First disabled astronaut marks ‘major leap forward’ – charity

British Paralympian John McFall has been selected by the European Space Agency to join its training programme.

John McFall from the UK has been chosen as the first disabled astronaut (ESA)
John McFall from the UK has been chosen as the first disabled astronaut (ESA)

The appointment of the first ever parastronaut marks a “major leap forward”, a leading disability equality charity has said.

John McFall will become the world’s first disabled astronaut after being selected by the European Space Agency (ESA) to join its training programme.

The British Paralympian will take part in the space training corps, with the hope that he can become the first disabled person to go into space.

Charity Scope said that having more disabled people in influential roles will “break down barriers” for others.

Alison Kerry, head of communications at Scope, said: “This is a major leap forward.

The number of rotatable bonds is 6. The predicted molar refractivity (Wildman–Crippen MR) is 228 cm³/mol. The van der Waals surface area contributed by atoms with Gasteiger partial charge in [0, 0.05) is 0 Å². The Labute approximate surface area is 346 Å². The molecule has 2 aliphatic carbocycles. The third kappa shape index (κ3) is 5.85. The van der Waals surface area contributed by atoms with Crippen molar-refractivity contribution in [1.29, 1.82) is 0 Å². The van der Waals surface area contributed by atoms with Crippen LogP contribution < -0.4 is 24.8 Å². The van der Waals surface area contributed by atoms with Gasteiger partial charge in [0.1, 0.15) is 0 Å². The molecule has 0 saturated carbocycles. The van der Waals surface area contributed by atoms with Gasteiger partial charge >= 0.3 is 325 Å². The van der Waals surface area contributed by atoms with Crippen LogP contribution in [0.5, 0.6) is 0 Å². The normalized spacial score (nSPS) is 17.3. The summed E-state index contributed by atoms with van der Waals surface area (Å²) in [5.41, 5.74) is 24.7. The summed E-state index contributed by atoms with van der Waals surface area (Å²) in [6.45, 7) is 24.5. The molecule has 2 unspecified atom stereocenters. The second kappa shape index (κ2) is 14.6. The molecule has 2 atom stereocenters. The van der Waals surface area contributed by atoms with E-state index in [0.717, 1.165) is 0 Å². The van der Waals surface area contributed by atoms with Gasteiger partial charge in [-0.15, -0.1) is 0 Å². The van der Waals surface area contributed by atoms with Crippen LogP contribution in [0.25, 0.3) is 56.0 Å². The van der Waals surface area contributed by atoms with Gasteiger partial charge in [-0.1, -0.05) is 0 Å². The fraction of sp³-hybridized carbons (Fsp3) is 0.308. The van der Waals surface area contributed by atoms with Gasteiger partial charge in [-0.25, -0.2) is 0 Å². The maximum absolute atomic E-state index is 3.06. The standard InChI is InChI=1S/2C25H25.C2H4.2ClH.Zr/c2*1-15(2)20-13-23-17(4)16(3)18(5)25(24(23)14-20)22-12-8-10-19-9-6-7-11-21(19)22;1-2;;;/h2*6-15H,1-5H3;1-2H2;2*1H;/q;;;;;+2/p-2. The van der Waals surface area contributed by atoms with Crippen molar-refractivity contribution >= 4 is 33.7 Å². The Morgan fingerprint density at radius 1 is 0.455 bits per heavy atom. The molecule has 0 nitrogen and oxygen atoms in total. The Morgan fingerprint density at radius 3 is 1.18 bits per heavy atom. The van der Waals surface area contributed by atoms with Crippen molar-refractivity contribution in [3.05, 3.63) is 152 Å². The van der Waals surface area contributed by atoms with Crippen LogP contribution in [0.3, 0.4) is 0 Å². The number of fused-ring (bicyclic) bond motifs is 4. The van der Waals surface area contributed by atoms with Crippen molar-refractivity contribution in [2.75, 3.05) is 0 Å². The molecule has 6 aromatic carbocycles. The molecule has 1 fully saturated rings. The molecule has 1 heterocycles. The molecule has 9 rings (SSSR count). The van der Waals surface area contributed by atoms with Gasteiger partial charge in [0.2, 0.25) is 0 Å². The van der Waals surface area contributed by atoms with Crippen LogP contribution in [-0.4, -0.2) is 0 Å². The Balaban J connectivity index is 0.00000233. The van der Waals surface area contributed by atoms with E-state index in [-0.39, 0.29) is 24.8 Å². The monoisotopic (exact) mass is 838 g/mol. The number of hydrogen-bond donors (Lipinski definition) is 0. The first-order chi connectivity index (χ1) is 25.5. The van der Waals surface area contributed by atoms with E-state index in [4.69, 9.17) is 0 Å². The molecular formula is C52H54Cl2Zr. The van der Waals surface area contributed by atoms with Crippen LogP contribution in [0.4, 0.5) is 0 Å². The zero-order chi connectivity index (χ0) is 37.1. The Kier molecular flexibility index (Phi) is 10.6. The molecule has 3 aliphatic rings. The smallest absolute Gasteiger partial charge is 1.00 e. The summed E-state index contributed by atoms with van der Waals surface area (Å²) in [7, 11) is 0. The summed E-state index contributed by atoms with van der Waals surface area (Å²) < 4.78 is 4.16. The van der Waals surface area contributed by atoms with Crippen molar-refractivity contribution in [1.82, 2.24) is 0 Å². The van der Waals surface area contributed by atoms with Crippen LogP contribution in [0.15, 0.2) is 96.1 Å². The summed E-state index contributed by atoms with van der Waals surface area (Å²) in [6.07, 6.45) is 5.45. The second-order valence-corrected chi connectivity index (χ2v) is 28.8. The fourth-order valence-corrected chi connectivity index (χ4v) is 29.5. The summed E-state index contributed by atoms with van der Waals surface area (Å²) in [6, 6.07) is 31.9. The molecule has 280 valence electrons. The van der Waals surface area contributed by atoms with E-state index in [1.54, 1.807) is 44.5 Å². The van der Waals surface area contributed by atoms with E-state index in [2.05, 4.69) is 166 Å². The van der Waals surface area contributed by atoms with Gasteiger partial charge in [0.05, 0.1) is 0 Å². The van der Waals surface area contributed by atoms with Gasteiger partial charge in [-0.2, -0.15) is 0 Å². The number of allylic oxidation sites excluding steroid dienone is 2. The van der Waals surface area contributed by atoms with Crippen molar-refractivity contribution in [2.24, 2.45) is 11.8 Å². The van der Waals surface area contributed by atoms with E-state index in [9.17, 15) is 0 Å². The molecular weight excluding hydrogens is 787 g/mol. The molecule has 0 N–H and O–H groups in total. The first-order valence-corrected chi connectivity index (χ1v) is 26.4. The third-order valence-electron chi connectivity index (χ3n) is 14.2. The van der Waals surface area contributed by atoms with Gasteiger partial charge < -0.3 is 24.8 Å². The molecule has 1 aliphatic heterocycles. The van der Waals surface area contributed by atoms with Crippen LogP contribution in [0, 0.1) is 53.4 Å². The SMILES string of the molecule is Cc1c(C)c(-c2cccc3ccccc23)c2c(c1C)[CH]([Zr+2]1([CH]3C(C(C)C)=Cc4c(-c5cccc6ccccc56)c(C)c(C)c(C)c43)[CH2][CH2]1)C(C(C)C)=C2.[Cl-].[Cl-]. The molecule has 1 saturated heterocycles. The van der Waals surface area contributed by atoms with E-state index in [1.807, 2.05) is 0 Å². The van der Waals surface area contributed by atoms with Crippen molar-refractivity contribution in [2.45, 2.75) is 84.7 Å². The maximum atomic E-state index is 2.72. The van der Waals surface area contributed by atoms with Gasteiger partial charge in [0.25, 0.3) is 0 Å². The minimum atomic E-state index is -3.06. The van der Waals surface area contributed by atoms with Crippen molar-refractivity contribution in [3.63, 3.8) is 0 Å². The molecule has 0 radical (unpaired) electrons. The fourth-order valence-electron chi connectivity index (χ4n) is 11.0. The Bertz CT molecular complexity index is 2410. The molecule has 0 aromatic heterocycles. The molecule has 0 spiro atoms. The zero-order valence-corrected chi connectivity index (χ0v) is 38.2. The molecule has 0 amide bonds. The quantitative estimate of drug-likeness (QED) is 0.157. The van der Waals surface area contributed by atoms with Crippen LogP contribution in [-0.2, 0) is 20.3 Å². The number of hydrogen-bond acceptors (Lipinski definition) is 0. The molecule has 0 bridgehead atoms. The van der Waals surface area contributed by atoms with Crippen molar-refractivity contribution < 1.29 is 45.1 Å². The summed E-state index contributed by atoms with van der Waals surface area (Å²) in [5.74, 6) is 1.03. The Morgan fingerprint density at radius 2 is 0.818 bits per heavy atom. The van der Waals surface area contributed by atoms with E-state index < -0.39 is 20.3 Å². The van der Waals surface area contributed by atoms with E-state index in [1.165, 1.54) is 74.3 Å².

“Every project, from building a website to training to be an astronaut should include and consider disabled people right from the very beginning.

“If we did this, our society would be much more accessible to everyone.

“Better representation of disabled people in influential roles will really help improve attitudes and break down the barriers that many disabled people face today.”

Mr McFall, 41, lost his right leg in a motorcycle accident when he was 19 but went on to become a professional track and field athlete.

John McFall represented Great Britain and Northern Ireland in the Paralympics - winning a bronze medal at the Beijing Paralympic Games in 2008 (Julien Behal/PA)
John McFall represented Great Britain and Northern Ireland in the Paralympics – winning a bronze medal at the Beijing Paralympic Games in 2008 (Julien Behal/PA)

He represented Great Britain and Northern Ireland in the Paralympics – winning a bronze medal at the Beijing Paralympic Games in 2008.

The ESA said that Mr McFall was selected to take part in its parastronaut feasibility project to “improve our understanding of, and overcome, the barriers space flight presents for astronauts with a physical disability”.

Mr McFall is also a medical doctor and is currently studying for his Fellow of the Royal College of Surgeons (FRCS) exams.

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